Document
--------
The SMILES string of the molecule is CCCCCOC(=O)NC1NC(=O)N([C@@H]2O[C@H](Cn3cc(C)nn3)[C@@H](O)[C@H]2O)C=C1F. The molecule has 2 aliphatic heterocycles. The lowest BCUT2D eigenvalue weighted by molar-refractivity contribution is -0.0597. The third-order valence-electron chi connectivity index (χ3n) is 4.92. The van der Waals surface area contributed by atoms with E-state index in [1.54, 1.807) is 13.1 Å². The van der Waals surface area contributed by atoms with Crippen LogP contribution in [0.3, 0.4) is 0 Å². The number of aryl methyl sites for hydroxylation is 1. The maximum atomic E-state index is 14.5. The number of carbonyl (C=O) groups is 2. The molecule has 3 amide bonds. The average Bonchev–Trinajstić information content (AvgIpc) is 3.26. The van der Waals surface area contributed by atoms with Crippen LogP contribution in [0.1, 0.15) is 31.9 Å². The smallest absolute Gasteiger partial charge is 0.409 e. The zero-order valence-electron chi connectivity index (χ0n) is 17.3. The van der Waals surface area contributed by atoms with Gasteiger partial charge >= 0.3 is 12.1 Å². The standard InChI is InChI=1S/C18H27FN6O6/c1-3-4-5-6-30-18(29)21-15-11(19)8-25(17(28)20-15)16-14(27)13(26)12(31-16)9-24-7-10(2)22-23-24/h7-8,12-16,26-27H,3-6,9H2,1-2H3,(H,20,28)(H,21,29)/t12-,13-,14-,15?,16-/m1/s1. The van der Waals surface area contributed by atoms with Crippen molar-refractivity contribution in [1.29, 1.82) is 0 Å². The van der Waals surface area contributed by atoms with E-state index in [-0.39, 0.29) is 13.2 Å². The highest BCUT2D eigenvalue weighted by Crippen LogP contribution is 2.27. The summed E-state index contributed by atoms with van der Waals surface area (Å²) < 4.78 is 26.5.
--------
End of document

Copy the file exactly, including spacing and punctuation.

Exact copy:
The SMILES string of the molecule is CCCCCOC(=O)NC1NC(=O)N([C@@H]2O[C@H](Cn3cc(C)nn3)[C@@H](O)[C@H]2O)C=C1F. The molecule has 2 aliphatic heterocycles. The lowest BCUT2D eigenvalue weighted by molar-refractivity contribution is -0.0597. The third-order valence-electron chi connectivity index (χ3n) is 4.92. The van der Waals surface area contributed by atoms with E-state index in [1.54, 1.807) is 13.1 Å². The van der Waals surface area contributed by atoms with Crippen LogP contribution in [0.3, 0.4) is 0 Å². The number of aryl methyl sites for hydroxylation is 1. The maximum atomic E-state index is 14.5. The number of carbonyl (C=O) groups is 2. The molecule has 3 amide bonds. The average Bonchev–Trinajstić information content (AvgIpc) is 3.26. The van der Waals surface area contributed by atoms with Crippen LogP contribution in [0.1, 0.15) is 31.9 Å². The smallest absolute Gasteiger partial charge is 0.409 e. The zero-order valence-electron chi connectivity index (χ0n) is 17.3. The van der Waals surface area contributed by atoms with Gasteiger partial charge >= 0.3 is 12.1 Å². The standard InChI is InChI=1S/C18H27FN6O6/c1-3-4-5-6-30-18(29)21-15-11(19)8-25(17(28)20-15)16-14(27)13(26)12(31-16)9-24-7-10(2)22-23-24/h7-8,12-16,26-27H,3-6,9H2,1-2H3,(H,20,28)(H,21,29)/t12-,13-,14-,15?,16-/m1/s1. The van der Waals surface area contributed by atoms with Crippen molar-refractivity contribution in [1.29, 1.82) is 0 Å². The van der Waals surface area contributed by atoms with E-state index in [-0.39, 0.29) is 13.2 Å². The highest BCUT2D eigenvalue weighted by Crippen LogP contribution is 2.27. The summed E-state index contributed by atoms with van der Waals surface area (Å²) < 4.78 is 26.5.